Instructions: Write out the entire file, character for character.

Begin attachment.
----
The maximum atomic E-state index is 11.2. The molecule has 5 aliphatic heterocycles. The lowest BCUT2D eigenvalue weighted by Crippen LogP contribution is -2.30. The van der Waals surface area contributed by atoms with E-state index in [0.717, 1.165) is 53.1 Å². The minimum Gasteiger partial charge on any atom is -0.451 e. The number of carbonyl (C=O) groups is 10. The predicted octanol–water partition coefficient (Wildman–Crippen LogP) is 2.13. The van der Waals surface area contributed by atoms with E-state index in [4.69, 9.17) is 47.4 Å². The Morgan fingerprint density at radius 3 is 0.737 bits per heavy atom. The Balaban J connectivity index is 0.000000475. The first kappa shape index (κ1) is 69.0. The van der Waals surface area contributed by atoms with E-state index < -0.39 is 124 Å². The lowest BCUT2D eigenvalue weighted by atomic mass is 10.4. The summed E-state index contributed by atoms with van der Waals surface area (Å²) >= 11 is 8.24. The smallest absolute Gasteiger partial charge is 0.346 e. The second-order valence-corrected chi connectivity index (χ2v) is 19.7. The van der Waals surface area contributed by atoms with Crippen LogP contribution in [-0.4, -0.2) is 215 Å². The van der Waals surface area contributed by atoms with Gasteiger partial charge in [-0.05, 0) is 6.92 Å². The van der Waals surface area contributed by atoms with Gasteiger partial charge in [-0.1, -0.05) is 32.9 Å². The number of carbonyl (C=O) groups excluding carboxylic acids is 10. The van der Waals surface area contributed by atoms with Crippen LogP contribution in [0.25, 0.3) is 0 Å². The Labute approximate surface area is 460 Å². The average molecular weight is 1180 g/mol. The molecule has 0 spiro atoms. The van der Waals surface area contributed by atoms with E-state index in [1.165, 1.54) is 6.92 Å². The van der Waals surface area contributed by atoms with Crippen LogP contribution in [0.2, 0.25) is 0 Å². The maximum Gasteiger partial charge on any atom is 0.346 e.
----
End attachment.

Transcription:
The maximum atomic E-state index is 11.2. The molecule has 5 aliphatic heterocycles. The lowest BCUT2D eigenvalue weighted by Crippen LogP contribution is -2.30. The van der Waals surface area contributed by atoms with E-state index in [0.717, 1.165) is 53.1 Å². The minimum Gasteiger partial charge on any atom is -0.451 e. The number of carbonyl (C=O) groups is 10. The predicted octanol–water partition coefficient (Wildman–Crippen LogP) is 2.13. The van der Waals surface area contributed by atoms with E-state index in [4.69, 9.17) is 47.4 Å². The Morgan fingerprint density at radius 3 is 0.737 bits per heavy atom. The Balaban J connectivity index is 0.000000475. The first kappa shape index (κ1) is 69.0. The van der Waals surface area contributed by atoms with E-state index < -0.39 is 124 Å². The lowest BCUT2D eigenvalue weighted by atomic mass is 10.4. The summed E-state index contributed by atoms with van der Waals surface area (Å²) >= 11 is 8.24. The smallest absolute Gasteiger partial charge is 0.346 e. The second-order valence-corrected chi connectivity index (χ2v) is 19.7. The van der Waals surface area contributed by atoms with Crippen LogP contribution in [-0.4, -0.2) is 215 Å². The van der Waals surface area contributed by atoms with Gasteiger partial charge in [-0.05, 0) is 6.92 Å². The van der Waals surface area contributed by atoms with Gasteiger partial charge in [-0.1, -0.05) is 32.9 Å². The number of carbonyl (C=O) groups excluding carboxylic acids is 10. The van der Waals surface area contributed by atoms with Crippen LogP contribution in [0.25, 0.3) is 0 Å². The Labute approximate surface area is 460 Å². The average molecular weight is 1180 g/mol. The molecule has 0 spiro atoms. The van der Waals surface area contributed by atoms with E-state index in [1.165, 1.54) is 6.92 Å². The van der Waals surface area contributed by atoms with Crippen LogP contribution in [0.2, 0.25) is 0 Å². The maximum Gasteiger partial charge on any atom is 0.346 e.